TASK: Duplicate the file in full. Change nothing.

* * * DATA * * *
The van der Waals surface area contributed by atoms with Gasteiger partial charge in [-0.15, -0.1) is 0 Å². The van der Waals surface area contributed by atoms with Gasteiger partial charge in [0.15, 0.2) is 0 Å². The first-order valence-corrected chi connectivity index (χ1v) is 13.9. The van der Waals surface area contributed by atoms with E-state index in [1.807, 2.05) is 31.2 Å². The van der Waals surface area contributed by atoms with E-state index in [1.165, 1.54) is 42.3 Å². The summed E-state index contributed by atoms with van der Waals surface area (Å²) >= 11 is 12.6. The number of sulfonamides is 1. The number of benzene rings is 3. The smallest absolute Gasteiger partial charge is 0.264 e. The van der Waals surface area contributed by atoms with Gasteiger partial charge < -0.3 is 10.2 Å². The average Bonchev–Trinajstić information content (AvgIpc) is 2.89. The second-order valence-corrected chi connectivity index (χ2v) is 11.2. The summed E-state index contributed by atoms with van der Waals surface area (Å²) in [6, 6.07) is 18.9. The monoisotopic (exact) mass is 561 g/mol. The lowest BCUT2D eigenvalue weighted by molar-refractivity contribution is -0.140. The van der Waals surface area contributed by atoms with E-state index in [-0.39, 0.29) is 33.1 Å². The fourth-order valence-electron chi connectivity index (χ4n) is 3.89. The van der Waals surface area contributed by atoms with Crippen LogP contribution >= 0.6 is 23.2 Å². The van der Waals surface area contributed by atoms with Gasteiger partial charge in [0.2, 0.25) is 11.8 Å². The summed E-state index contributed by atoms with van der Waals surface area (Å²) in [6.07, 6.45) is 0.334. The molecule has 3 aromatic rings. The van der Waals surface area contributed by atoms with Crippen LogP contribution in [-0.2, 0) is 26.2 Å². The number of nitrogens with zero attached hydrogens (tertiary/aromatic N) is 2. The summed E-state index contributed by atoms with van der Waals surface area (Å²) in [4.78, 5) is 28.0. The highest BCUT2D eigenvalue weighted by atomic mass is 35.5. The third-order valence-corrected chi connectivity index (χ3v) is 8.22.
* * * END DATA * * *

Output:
The van der Waals surface area contributed by atoms with Gasteiger partial charge in [-0.15, -0.1) is 0 Å². The van der Waals surface area contributed by atoms with Gasteiger partial charge in [0.15, 0.2) is 0 Å². The first-order valence-corrected chi connectivity index (χ1v) is 13.9. The van der Waals surface area contributed by atoms with E-state index in [1.807, 2.05) is 31.2 Å². The van der Waals surface area contributed by atoms with E-state index in [1.165, 1.54) is 42.3 Å². The summed E-state index contributed by atoms with van der Waals surface area (Å²) >= 11 is 12.6. The number of sulfonamides is 1. The number of benzene rings is 3. The smallest absolute Gasteiger partial charge is 0.264 e. The van der Waals surface area contributed by atoms with Gasteiger partial charge < -0.3 is 10.2 Å². The average Bonchev–Trinajstić information content (AvgIpc) is 2.89. The second-order valence-corrected chi connectivity index (χ2v) is 11.2. The summed E-state index contributed by atoms with van der Waals surface area (Å²) in [6, 6.07) is 18.9. The monoisotopic (exact) mass is 561 g/mol. The lowest BCUT2D eigenvalue weighted by molar-refractivity contribution is -0.140. The van der Waals surface area contributed by atoms with E-state index in [-0.39, 0.29) is 33.1 Å². The fourth-order valence-electron chi connectivity index (χ4n) is 3.89. The van der Waals surface area contributed by atoms with Crippen LogP contribution >= 0.6 is 23.2 Å². The van der Waals surface area contributed by atoms with Gasteiger partial charge in [0.2, 0.25) is 11.8 Å². The summed E-state index contributed by atoms with van der Waals surface area (Å²) in [6.07, 6.45) is 0.334. The molecule has 3 aromatic rings. The van der Waals surface area contributed by atoms with Crippen LogP contribution in [-0.2, 0) is 26.2 Å². The number of nitrogens with zero attached hydrogens (tertiary/aromatic N) is 2. The summed E-state index contributed by atoms with van der Waals surface area (Å²) in [4.78, 5) is 28.0. The highest BCUT2D eigenvalue weighted by atomic mass is 35.5. The third-order valence-corrected chi connectivity index (χ3v) is 8.22.